Sorry folks, I posted this, then changed the ‘post date’ so the link to the original post was broken. Here it is again.
Tokyo over. The game at Saitama over. Hiroshima, Mt Aso, Saijo and Setoda over. Now a long trip to Kawayu Onsen, the Kumano Kodo and immersion in ritual, culture and history (being it only for 2 days).
With only time to walk a short section of the pilgrimage trail, taking up the volunteer guiding service from Mi-Kumano is a great way gain a strong understanding of this richly spiritual place.
After meeting Kyoko at Hongu, and a short drive to the trailhead, the 7km trek started at Hosshinmon-oji. To be fair, trek is a bit of an exaggeration. This section of the Kumano Kodo from Hosshinmon-oji to Kumano Hongu Taisha is essentially flat, in stark contrast to sections of this Nakahechi route, and the companion Kohechi route. A stroll probably is a better description.
Hosshinmon-oji marked the start of the days walk. Hosshinmon-oji is one of the most important sites on the Kumano Kodo marking the outermost entrance into the divine precincts of the grand shrine and destination of our walk – the Kumano Hongu Taisha. With Kyoko explaining this history and spiritual importance against the backdrop of cool mist hanging on the mountain ridge, you could easily be transported back to those heady days of 700 years ago when hundreds of pilgrims walked these very trails.
“Hosshin” means “spiritual awakening” or “aspiration to enlightenment” and “mon” means “gate”. Passage through this gate was a transformational rite marking initiatory death and rebirth in the Pure Land paradise.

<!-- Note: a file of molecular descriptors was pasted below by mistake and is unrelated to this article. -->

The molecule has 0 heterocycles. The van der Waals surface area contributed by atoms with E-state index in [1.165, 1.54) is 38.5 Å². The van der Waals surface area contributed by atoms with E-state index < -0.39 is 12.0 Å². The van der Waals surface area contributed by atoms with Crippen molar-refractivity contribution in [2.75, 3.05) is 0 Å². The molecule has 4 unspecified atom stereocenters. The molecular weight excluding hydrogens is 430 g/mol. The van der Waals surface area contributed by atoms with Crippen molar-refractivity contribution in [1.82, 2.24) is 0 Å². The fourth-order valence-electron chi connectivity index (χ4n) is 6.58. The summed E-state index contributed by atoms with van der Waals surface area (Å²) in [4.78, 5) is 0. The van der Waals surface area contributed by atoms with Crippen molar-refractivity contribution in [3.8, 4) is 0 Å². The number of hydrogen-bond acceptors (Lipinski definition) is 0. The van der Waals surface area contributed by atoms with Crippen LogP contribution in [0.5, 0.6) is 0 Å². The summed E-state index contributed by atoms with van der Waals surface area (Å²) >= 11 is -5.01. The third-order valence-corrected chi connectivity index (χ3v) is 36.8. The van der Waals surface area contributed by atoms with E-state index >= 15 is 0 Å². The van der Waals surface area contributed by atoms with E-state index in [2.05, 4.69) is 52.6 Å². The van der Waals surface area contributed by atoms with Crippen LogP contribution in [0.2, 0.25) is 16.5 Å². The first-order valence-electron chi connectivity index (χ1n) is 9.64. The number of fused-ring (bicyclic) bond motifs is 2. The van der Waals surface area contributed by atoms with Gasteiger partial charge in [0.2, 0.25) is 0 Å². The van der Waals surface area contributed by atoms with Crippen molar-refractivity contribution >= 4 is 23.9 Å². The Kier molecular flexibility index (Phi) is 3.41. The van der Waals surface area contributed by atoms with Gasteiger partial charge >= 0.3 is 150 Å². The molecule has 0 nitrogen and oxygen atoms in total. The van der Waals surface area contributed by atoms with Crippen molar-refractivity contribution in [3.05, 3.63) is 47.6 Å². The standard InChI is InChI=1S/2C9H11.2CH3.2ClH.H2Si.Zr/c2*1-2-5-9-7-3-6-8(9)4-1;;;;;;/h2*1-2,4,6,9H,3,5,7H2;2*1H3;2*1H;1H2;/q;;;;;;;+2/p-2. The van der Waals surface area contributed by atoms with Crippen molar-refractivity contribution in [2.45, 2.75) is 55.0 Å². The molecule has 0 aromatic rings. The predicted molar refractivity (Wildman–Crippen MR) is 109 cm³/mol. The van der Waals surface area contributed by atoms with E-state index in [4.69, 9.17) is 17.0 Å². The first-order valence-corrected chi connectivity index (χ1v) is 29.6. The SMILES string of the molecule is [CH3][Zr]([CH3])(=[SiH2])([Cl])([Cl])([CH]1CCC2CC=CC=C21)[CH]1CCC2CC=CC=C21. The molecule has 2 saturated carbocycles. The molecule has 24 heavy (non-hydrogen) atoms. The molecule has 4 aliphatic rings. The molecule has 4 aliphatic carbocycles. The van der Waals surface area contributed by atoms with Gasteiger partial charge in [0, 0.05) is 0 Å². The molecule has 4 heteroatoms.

As we went along Kyoko explained the significance of other ‘oji’ along this section (Oji being shrines dedicated to child deities, offspring of the deities of Kumano). Detail of these oji can be found here.
If you look at the website link above you will see a mist shrouded picture from the lookout point at Fushiogami-oji. This was just like our day! Just like the pilgrims, we first caught sight of our goal at Kumano Hongu Taisha from this lookout.
The views don’t change, the effort expended won’t change, but having a guide adds a dimension to this walk through relaying of their expertise, being able to ask questions, to be provided interpretations of oji, be shown examples of the old road at varying ages.
Even to be shown some traditional bee hives that we may otherwise have passed by. (Kyoko pointed the hive out, not knowing that Chris is a bee keeper himself back here in Australia, so this was an exciting find!).
I have posted before about volunteer guides at Nikko, Matsumoto and Asakusa. I really enjoy the interaction with local folk. Do yourself a favour when heading out to Kumano Kodo, check out Mi-Kumano for guided hikes.
Markers every 500 metres make it easy for the visitor. Local people spend many weekends maintaining the trail and ancient road, taking great pride in the continuing importance of these pilgrimage trails.